American citizen, Massachusetts resident, and now convicted terrorist Tarek Mehanna was sentenced to 17 and a half years in prison yesterday by U.S. District Court Judge George A. O'Toole. In Mehanna's statement to the court during his sentencing, he made several bold declarations about his beliefs, including that he first began to establish the personal values that would later inspire him to support al-Qaeda from reading comics and connecting with characters like Batman.Mehanna was convicted of seven counts in all, three of which related to providing false statements to FBI agents, conspiracy to commit murder in a foreign country (specifically against U.S. forces in Iraq), and finally, conspiracy to provide material to support al-Qaeda.

Lawyers for Mehanna's defense pointed out that Mehanna never actually committed any acts of violence, although he did travel to Yemen in 2004 to allegedly find suitable training to do so, but ultimately failed. Still, under 18 U.S.C. 2339a Mehanna was charged in 2009 with lending "material support to terrorists," which can be classified as "any property, tangible or intangible" that might be helpful to persons attempting to harm others or destroy government property.

According to the original complaint [PDF] filed by the U.S. District Attorney, and Mehanna's subsequent statement during his sentencing, Mehanna believes American forces are invaders who have occupied Middle Eastern territory unjustly, and that it's the right of the people to expel foreign soldiers from their land by any means necessary.

But, that's not what Mehanna did. He may have tried, but in the end Mehanna wasn't a very good terrorist, in the same way that 19-year-old Mohamed Osman Mohamud probably wouldn't have had the resources to attempt to set off a bomb in Portland, Oregon without assistance from an FBI sting operation, a tactic that law enforcement officers have used several times in recent years to ensnare potential terrorists. The FBI claims Mehanna also conspired to attack an American mall and two government officials (something Mehanna denies), but also noted that the plans were amateur.

Although lying to the FBI carries some serious consequences, it seems Mehanna was mostly prosecuted for translating into English, and then posting online, videos and other documents from al-Qaeda members abroad that encourage violence against American forces.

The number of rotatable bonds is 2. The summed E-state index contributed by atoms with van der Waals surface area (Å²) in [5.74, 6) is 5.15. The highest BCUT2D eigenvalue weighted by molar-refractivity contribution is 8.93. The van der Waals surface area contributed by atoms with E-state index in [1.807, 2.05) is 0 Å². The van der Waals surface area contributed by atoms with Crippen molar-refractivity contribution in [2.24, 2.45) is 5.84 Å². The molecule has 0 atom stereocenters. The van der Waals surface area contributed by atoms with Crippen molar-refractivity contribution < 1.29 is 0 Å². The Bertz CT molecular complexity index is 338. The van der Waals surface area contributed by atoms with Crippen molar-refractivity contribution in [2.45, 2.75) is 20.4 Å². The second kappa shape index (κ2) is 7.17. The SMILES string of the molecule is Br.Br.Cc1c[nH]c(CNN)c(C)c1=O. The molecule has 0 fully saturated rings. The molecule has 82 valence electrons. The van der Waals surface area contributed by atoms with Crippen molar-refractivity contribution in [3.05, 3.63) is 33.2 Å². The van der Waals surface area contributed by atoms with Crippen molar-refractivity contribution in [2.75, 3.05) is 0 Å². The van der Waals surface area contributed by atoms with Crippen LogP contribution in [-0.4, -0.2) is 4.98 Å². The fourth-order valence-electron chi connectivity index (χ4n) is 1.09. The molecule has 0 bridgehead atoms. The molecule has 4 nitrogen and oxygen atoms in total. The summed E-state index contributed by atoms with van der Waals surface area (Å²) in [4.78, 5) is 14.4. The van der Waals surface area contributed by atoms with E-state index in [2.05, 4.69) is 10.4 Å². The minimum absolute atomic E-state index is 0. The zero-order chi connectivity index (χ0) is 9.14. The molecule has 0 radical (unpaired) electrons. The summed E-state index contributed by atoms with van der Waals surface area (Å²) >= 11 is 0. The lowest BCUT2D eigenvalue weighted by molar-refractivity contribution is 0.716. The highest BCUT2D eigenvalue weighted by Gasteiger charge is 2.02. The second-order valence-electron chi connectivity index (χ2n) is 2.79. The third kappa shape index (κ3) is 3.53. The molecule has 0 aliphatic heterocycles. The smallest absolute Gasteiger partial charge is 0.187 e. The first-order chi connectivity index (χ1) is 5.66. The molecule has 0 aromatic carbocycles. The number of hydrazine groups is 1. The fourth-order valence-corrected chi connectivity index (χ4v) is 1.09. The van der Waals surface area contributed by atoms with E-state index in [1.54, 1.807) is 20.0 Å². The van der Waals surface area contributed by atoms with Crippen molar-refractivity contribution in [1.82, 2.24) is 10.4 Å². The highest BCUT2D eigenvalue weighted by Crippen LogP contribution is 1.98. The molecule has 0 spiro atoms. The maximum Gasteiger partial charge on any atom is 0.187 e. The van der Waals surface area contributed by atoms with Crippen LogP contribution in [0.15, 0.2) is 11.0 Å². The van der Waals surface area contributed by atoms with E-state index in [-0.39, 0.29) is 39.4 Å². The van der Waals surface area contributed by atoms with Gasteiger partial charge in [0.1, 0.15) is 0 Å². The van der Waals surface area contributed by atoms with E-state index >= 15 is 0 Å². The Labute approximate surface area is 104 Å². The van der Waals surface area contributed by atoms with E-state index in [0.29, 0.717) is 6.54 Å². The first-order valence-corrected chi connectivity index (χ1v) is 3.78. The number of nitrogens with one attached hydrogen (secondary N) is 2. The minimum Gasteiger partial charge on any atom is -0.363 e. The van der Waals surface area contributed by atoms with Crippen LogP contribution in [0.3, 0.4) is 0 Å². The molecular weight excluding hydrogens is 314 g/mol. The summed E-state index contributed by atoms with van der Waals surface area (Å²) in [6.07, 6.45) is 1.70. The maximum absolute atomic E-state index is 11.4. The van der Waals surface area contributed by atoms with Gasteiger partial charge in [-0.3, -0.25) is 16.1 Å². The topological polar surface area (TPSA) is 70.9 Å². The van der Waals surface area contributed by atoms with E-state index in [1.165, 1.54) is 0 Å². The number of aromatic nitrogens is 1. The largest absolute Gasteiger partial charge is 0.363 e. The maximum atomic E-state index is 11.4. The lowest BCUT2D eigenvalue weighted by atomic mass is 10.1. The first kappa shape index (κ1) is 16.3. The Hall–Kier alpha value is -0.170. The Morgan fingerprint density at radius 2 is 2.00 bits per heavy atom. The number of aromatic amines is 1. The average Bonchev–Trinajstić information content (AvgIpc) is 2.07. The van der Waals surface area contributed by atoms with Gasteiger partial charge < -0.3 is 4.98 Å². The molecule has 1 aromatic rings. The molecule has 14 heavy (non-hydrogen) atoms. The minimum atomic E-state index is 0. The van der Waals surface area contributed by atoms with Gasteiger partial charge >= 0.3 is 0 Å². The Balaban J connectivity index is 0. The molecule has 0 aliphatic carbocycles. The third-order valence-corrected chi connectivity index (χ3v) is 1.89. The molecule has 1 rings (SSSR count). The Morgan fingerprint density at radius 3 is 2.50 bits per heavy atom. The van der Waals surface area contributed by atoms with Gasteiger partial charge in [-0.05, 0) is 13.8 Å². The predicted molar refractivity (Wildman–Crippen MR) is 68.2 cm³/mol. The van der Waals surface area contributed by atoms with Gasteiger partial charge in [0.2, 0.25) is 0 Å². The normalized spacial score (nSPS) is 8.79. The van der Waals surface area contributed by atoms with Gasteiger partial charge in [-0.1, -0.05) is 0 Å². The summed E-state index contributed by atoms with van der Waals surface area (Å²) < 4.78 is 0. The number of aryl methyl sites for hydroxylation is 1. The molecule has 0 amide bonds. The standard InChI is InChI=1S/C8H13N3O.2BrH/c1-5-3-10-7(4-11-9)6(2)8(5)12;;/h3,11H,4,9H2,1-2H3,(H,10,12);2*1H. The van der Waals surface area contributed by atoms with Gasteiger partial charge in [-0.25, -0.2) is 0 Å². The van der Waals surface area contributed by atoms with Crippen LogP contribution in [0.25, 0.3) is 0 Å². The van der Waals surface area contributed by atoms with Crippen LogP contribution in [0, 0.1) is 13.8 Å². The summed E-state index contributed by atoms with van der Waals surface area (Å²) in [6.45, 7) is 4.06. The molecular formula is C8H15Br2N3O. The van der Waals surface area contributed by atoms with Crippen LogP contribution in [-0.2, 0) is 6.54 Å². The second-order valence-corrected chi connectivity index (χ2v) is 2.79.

Still a relatively young man at the age of 29, Mehanna likely read several of the same comics many of us did during the 1990s, and although he mentions several political figures, books, and activists that he believes would approve of his actions, it's worth noting that he specifically mentions comic books as being the birth of his inspiration to conspire against American forces:

"When I was six, I began putting together a massive collection of comic books. Batman implanted a concept in my mind, introduced me to a paradigm as to how the world is set up: that there are oppressors, there are the oppressed, and there are those who step up to defend the oppressed."

While Mehanna didn't specifically mention which Batman comic inspired him the most, there would be a certain perverse irony if it happened to be Frank Miller's Dark Knight Returns, considering the creator's controversial anti-Islam views. Tongue-in-cheek comments aside, Mehanna's case is worthy of consideration on the grounds of artistic inspiration and also free speech.

Some pundits, like Salon writer Glenn Greenwald, have called Mehanna's case a violation of First Amendment rights guaranteed by the Constitution, and that Mehanna's views of Islam and colonialism should be protected as long as he isn't physically harming someone else. Certainly Mehanna's rhetoric and choice of reading material could be seen by some to be disgusting and even potentially dangerous, but the principle of free speech often requires people to endure ideas and expressions they find offensive; a similar argument was made by detractors against the case that the Comic Book Legal Defense Fund recently fought for a comics fan facing child pornography charges in Canada.

Perhaps some of the charges against Mehanna could be seen as violating free speech, but definitely not all of them. Still, the case does raise questions about how far our society is willing to go in terms of freedom of speech. For example, should it be legal to translate and post online a comic book that shows how to make bombs and then encourages readers to use them? Should it matter who the source material is from or who the intended target is? What if it were a story about characters who performed such actions? Where is the line between fictional inspiration and DIY manual?

Earlier this year, ComicsAlliance facepalmed over a Fox News correspondent who demonized DC Comics and the New 52 relaunch for being damaging to teenagers, so let's all hope Mehanna's comments don't trigger another wave of a million moms, or whomever, to categorize our favorite medium as tiny, two-dimensional terrorist training camps. Once art is released into the world it's open to interpretation of any kind; it can inspire many things, and whether it's dressing-up and making sick kids happy or translating violent calls to arms, it's ultimately the individual who decides how to act upon it.

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